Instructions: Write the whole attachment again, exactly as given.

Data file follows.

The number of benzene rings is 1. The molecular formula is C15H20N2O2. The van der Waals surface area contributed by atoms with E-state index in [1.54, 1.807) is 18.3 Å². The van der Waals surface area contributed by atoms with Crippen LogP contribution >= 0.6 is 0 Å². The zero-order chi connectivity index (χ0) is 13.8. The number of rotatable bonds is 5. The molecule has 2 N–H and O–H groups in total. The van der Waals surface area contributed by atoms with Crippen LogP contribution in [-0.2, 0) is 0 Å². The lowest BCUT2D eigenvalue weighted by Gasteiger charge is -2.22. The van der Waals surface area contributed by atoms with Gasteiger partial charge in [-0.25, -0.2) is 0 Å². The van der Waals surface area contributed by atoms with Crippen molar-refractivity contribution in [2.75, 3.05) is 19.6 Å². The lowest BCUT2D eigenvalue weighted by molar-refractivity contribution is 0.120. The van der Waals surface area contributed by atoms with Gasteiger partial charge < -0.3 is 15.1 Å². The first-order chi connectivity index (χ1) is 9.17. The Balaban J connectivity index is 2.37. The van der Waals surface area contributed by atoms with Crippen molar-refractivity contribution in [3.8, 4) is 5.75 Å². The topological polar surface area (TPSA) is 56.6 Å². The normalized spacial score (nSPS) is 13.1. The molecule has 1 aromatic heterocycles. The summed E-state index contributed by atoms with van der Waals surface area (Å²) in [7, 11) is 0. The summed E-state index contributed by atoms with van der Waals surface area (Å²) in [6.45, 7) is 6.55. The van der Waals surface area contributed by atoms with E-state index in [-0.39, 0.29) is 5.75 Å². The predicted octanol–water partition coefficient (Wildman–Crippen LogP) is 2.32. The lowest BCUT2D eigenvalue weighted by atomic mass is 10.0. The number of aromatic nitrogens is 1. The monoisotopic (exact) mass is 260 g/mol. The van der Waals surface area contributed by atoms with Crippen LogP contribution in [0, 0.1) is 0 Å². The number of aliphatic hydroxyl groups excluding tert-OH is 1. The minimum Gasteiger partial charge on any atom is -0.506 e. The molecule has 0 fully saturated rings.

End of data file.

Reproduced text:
The number of benzene rings is 1. The molecular formula is C15H20N2O2. The van der Waals surface area contributed by atoms with E-state index in [1.54, 1.807) is 18.3 Å². The van der Waals surface area contributed by atoms with Crippen LogP contribution >= 0.6 is 0 Å². The zero-order chi connectivity index (χ0) is 13.8. The number of rotatable bonds is 5. The molecule has 2 N–H and O–H groups in total. The van der Waals surface area contributed by atoms with Crippen LogP contribution in [-0.2, 0) is 0 Å². The lowest BCUT2D eigenvalue weighted by Gasteiger charge is -2.22. The van der Waals surface area contributed by atoms with Gasteiger partial charge in [-0.25, -0.2) is 0 Å². The van der Waals surface area contributed by atoms with Crippen molar-refractivity contribution in [2.75, 3.05) is 19.6 Å². The lowest BCUT2D eigenvalue weighted by molar-refractivity contribution is 0.120. The van der Waals surface area contributed by atoms with Gasteiger partial charge < -0.3 is 15.1 Å². The first-order chi connectivity index (χ1) is 9.17. The Balaban J connectivity index is 2.37. The van der Waals surface area contributed by atoms with Crippen molar-refractivity contribution in [3.8, 4) is 5.75 Å². The topological polar surface area (TPSA) is 56.6 Å². The normalized spacial score (nSPS) is 13.1. The molecule has 1 aromatic heterocycles. The summed E-state index contributed by atoms with van der Waals surface area (Å²) in [7, 11) is 0. The summed E-state index contributed by atoms with van der Waals surface area (Å²) in [6.45, 7) is 6.55. The van der Waals surface area contributed by atoms with E-state index in [-0.39, 0.29) is 5.75 Å². The predicted octanol–water partition coefficient (Wildman–Crippen LogP) is 2.32. The lowest BCUT2D eigenvalue weighted by atomic mass is 10.0. The number of aromatic nitrogens is 1. The monoisotopic (exact) mass is 260 g/mol. The van der Waals surface area contributed by atoms with Crippen LogP contribution in [0, 0.1) is 0 Å². The number of aliphatic hydroxyl groups excluding tert-OH is 1. The minimum Gasteiger partial charge on any atom is -0.506 e. The molecule has 0 fully saturated rings.